“Only a limited number of major US cities have undertaken a comprehensive urban tree canopy assessment, and none has developed a plan for managing extreme heat,” said Brian Stone, Associate Professor in the City and Regional Planning Program of the Georgia Institute of Technology, who is conducting ’s heat island study. “The coordination of these planning efforts ensures not only that will become a greener city in the coming years, but that the investments made in tree canopy will yield the greatest health and environmental benefits to the city’s residents.”

The canopy study concludes that trees in provide $330 million in services each year to our community, including costs avoided by keeping water out of the sewers as well as removing carbon dioxide from the air.

Fischer said his administration has already taken steps to address the tree problem, including the creation of the Tree Advisory Commission, hiring a city Urban Forester, and making tree planting a strategic goal for the Brightside organization.

The study, completed by Davey Resource Group, also showed there are disparities in neighborhoods. Neighborhoods with the largest tree canopy — and therefore neighborhoods that see the biggest benefits from trees — are Cherokee Gardens and Iroquois Park. Areas where the tree canopy is lowest are Phoenix Hill, Algonquin and California.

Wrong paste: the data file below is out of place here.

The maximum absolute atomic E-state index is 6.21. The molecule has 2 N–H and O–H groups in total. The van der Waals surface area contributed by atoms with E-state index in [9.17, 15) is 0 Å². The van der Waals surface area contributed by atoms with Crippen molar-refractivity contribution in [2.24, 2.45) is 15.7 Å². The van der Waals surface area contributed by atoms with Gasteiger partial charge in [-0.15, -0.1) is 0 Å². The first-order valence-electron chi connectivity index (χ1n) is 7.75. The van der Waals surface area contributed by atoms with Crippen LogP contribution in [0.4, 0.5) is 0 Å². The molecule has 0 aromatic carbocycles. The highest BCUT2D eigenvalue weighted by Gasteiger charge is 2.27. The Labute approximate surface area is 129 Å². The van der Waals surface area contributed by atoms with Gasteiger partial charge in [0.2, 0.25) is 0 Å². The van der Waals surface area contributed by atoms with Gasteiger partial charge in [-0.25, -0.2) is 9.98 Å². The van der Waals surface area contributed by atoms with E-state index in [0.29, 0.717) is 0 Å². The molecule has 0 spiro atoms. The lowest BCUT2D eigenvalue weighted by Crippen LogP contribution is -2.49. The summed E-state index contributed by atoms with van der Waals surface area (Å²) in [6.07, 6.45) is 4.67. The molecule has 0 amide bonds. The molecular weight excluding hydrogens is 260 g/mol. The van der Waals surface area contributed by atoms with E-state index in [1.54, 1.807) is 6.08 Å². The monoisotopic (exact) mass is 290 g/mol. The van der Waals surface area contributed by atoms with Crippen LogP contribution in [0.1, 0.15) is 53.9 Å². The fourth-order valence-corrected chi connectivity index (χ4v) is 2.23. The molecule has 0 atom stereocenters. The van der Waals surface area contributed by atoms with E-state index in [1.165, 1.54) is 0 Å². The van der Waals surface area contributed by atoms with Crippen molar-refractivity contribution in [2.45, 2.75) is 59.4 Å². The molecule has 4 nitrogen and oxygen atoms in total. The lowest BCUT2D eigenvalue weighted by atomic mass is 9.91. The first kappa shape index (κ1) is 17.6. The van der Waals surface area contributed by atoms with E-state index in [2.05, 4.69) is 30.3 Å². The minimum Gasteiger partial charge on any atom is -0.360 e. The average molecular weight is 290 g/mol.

Fischer also announced the creation of a new, non-profit group, Trees . The new entity, which is being funded by local philanthropist Henry Heuser, will be dedicated to raising money to plant and maintain trees — and engaging the public in encouraging tree plantings. The executive director will be local gardening expert and former broadcaster Cindi Sullivan.

Fischer said there are many things citizens can do today to help, including planting a tree then reporting it on Brightside’s tree tracker count at also urged people to organize tree plantings for the annual Give A Day week of service, which is April 18-26.

The American Forests organization recommends a tree canopy of 45 percent.

“Clearly, we have significant work to reach the recommended canopy. It will take many years, decades even, to accomplish that goal. But our environment, our health and our community deserve and demand that we start now,” Fischer said.

Mayor: Seeking Healthy Photos in Louisville KY, and You Can Win Soccer Tickets Monday, Mar 23 2015